The college lists the following as “Hallmarks” of the compensation plan: Transparency, Predictability, Consistency, Equity, Excellence, and Accountability.
A Community Forum on Guilford College Faculty Life
I’ve set up a page regarding the outsourcing of housekeeping with information and links to documents. That page is here:
I’ve turned on comments there, so people can discuss or ask questions. I thought that might be perhaps less chaotic than a multi-step e-mail chain. I also thought it would be more accessible to Guilford staff, who can’t read the faculty e-mail chain on this topic, who aren’t permitted to write to the email@example.com address, and who might wish to take part in the discussion or make anonymous comments.
Flat fees, such as our healthcare costs or the recently proposed parking fee, provide a much more significant burden on low-wage employees than on high-wage employees. This is just basic math. When a cost or fee is constant, then it represents a higher percentage of income for a low-wage employee than for a high-wage employee.
Consider two cases below – a low-wage employee making $35,000 a year, and a vice president making $175,000 a year.
Both pay the same costs for Guilford’s healthcare. For an employee supporting a family, that will be $9390 next year. That cost is fixed, and therefore regressive by income. Social security tax is capped, making it regressive at high incomes, so high-wage earners above the cap actually pay a lower percentage than lower-wage earners. The VP pays more Social Security tax in total, but at a lower rate. Medicare is a constant proportion (not capped, so neither progressive nor regressive).
If we look at these employees’ listed salary, the VP makes five times as much as the low-wage employee. But the capped taxes and flat-rate costs exacerbate the inequality. After we deduct the Social Security, Medicare, and health insurance expenses, the VP takes home nearly seven times as much as the low-wage employee.
If we add another constant fee, say $120 for parking for the year, that money comes out of the take-home pay. The fee is the same for all employees, so that fee represents about half a percent (0.5%) of the low-wage earner’s take home pay, while it makes up less than a tenth of a percent (0.08%) of the VP’s take-home pay. By comparison, Medicare taxes are 1.45% of salary, or ~2% of take-home.
In other words, a flat $120 annual parking fee has an impact as much as seven times as great on our lowest-paid employees as on our highest. That’s textbook regressive. It represents about ten and a half hours of work for the low-wage earner, given directly back to the college, and only one and a half for the VP.
We can do better. For that matter, we should do better with our health insurance also.
I and other faculty members of SPOC (formerly SLRP) met with the consulting group from the Art and Science group (website here: https://www.artsci.com ) yesterday. I learned about this initiative along with the rest of you in the last week, so it’s come on quickly. Because of that, I thought I’d take some time to report on the process as I’ve observed it so far.
It looks like we (SPOC faculty members) are going to serve as part of their on-campus steering committee. The one-hour meeting stretched to two and a half with people coming and going as schedules demanded, so we covered a lot of ground.
My understanding of the service they provide is that it comes in several steps:
- collect information from the community (focusing significantly on faculty) about strengths the college has and initiatives or focus areas it could adopt in the future
- interview students in two main groups – admitted students who didn’t decide on Guilford, and students who expressed an interest but did not apply
- from the interviews, build a statistical model of how students would view our potential focus areas or initiatives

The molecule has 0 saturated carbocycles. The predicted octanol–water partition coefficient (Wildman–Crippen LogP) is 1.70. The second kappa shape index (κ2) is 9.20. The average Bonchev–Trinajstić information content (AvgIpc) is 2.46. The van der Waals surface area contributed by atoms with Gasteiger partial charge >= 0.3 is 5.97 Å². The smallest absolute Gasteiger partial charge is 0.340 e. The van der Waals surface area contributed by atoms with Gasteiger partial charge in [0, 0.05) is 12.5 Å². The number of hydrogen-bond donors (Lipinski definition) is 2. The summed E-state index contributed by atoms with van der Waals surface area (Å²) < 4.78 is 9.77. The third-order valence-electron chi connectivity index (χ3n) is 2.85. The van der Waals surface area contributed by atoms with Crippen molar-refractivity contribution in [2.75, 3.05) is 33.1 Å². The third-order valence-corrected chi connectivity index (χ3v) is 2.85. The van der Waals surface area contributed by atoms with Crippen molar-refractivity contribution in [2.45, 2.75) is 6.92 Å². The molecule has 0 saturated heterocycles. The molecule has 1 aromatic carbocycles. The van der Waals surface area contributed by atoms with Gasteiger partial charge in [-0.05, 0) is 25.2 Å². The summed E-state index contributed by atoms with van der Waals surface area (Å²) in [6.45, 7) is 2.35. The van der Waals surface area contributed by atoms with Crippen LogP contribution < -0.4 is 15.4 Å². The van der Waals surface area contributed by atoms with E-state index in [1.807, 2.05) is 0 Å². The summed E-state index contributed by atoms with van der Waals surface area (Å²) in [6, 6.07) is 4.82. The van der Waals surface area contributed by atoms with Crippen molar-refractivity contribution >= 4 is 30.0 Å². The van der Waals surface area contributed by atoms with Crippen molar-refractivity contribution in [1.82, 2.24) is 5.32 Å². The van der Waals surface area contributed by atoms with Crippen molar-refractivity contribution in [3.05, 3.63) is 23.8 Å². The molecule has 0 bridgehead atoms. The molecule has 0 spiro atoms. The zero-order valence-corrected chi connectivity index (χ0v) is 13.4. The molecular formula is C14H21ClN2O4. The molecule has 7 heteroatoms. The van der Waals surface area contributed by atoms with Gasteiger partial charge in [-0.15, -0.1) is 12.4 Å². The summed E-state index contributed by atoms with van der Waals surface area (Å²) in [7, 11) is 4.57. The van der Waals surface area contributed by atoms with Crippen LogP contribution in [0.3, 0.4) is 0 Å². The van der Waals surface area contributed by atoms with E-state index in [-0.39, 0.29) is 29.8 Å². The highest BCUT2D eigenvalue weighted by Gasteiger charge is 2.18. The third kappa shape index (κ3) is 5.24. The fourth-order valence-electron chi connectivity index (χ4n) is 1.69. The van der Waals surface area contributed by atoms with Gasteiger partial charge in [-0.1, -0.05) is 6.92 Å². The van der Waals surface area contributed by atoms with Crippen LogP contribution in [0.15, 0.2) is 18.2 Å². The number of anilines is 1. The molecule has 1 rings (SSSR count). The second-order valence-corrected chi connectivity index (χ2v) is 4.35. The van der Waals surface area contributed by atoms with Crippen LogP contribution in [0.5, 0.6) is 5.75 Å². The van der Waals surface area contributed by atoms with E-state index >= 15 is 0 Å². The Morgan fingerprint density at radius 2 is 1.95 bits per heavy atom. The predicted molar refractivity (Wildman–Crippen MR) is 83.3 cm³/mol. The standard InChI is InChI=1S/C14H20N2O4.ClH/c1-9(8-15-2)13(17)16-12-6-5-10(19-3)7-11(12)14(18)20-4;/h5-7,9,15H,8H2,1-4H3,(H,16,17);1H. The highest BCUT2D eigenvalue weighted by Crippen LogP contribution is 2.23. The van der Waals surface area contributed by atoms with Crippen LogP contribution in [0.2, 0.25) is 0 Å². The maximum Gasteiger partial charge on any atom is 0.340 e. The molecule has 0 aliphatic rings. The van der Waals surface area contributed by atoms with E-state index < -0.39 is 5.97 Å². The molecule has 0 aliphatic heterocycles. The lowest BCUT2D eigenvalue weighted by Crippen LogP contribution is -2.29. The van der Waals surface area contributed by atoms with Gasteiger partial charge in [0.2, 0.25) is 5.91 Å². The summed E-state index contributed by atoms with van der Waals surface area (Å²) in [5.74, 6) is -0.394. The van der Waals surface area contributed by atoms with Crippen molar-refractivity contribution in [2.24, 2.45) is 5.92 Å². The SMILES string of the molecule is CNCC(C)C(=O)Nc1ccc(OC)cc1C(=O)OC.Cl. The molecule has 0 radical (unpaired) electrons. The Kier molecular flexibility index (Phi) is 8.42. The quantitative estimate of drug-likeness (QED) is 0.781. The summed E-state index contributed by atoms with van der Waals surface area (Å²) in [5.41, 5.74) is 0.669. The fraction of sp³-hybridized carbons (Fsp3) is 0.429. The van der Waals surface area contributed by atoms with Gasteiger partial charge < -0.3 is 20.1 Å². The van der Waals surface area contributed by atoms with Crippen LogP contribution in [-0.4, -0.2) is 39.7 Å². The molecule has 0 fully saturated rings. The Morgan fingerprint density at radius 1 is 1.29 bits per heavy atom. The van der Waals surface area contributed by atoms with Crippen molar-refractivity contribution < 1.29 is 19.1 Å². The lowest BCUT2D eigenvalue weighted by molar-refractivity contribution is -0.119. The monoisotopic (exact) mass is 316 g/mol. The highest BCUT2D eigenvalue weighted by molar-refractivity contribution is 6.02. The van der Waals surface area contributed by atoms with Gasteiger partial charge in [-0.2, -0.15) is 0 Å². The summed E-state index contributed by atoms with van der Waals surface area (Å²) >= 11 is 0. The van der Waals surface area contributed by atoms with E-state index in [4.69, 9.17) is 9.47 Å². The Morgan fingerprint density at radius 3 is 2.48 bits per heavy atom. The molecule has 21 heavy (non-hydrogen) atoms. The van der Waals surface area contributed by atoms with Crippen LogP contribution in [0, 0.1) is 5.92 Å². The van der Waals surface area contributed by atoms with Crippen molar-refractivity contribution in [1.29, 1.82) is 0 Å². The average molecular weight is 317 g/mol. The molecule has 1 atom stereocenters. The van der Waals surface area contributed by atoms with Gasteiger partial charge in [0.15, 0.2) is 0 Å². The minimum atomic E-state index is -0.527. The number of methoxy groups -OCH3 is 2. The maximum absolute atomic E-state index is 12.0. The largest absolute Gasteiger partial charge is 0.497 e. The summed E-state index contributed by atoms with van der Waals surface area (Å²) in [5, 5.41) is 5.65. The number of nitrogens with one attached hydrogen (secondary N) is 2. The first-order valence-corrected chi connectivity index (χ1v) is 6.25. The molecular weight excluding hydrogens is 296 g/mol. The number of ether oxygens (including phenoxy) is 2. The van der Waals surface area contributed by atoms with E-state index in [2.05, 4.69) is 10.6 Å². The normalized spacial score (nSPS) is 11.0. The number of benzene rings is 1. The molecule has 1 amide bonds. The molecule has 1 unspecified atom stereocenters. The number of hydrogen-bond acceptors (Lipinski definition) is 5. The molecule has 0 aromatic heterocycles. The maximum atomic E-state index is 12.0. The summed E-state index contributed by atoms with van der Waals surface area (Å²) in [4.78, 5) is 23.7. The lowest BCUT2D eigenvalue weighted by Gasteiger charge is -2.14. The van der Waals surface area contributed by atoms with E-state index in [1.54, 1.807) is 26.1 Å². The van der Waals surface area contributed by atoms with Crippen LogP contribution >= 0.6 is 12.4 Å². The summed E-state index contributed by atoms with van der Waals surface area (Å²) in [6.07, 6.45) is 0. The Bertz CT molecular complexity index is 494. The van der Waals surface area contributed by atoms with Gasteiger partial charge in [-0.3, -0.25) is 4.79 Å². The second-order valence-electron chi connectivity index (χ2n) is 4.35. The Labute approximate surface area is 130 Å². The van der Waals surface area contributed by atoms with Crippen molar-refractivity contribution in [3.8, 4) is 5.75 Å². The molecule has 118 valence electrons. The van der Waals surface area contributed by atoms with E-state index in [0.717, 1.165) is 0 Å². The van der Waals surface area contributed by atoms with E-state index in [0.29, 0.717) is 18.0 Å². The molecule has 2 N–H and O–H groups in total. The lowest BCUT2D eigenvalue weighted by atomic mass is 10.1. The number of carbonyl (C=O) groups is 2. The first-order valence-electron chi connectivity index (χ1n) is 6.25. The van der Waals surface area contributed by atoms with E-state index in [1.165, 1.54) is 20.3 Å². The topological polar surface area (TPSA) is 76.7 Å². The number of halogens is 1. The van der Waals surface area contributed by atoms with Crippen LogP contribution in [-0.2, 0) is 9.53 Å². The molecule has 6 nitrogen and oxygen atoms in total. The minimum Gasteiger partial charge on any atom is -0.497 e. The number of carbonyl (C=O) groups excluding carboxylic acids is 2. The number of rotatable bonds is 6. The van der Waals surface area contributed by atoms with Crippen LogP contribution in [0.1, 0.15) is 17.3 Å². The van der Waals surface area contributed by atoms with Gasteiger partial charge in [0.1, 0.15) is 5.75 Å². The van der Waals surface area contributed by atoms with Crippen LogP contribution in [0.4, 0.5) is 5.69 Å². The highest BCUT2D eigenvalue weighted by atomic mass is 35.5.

- for each of our focus areas or initiatives, give us a sense of whether (and how much) those would drive students from these pools of students (who are interested but did not come) to decide to come to Guilford
The methodology is statistically complex, and seemed like a reasonable approach, although they didn’t get into complex details, nor is this kind of surveying my area of expertise. The potential students they talk with are paid to participate in an interview of about half an hour. This interview is not just an interest survey. Instead, it presents hypothetical institutions with different sets of parameters to choose between, and students express their choices for these hypothetical colleges. Guilford is not named as the sponsor of the research during the interview.
Their plan is to do the community research work very soon, over the next couple of weeks, and then come up with possible initiatives or focus areas to include in the survey, which they’ll share with us (SPOC faculty) and with the rest of the community for commentary. Then, they’ll do the research part over the rest of spring term in two phases and come up with results (based on what they call a simulated decision model) hopefully by Fall 2016.
One concern I had with this work, one that I expressed to the consultants, is that I don’t think the faculty would be happy changing who we were or what we do based on statistical modeling, however accurate or complex. One of the consultants then pointed out that often this kind of work takes one of two approaches. I’m paraphrasing, but this mostly what he said: One approach is to just be who we are, and hope that is attractive enough to students. This often leads to losing money. The other extreme is to try to figure out what students want and become that, which leads to losing your soul.
I think we’ve followed both of those strategies half-heartedly, and neither has gotten us where we need to be, and we may have managed to lose both money and maybe parts of our soul at various points along the line. One thing the consultants stressed was that they would not test ideas for new initiatives or emphases that we were not already prepared and willing to do, that didn’t come from who we are. So I would expect that the kinds of areas they’ll model will be areas we already emphasize to differing degrees, or areas we’ve already discussed emphasizing in the future. Examples might be experiential learning, social justice, an international focus and study abroad, problem solving, interdisciplinary learning, practical liberal arts, community engagement, student research and creative opportunities, social activism, athletics engagement, and others. The idea will be to figure out which of those things we kind of already do and kind of already emphasize would be best to focus on in the future, with the goal of enticing students who are interested in Guilford but haven’t been coming here to choose us.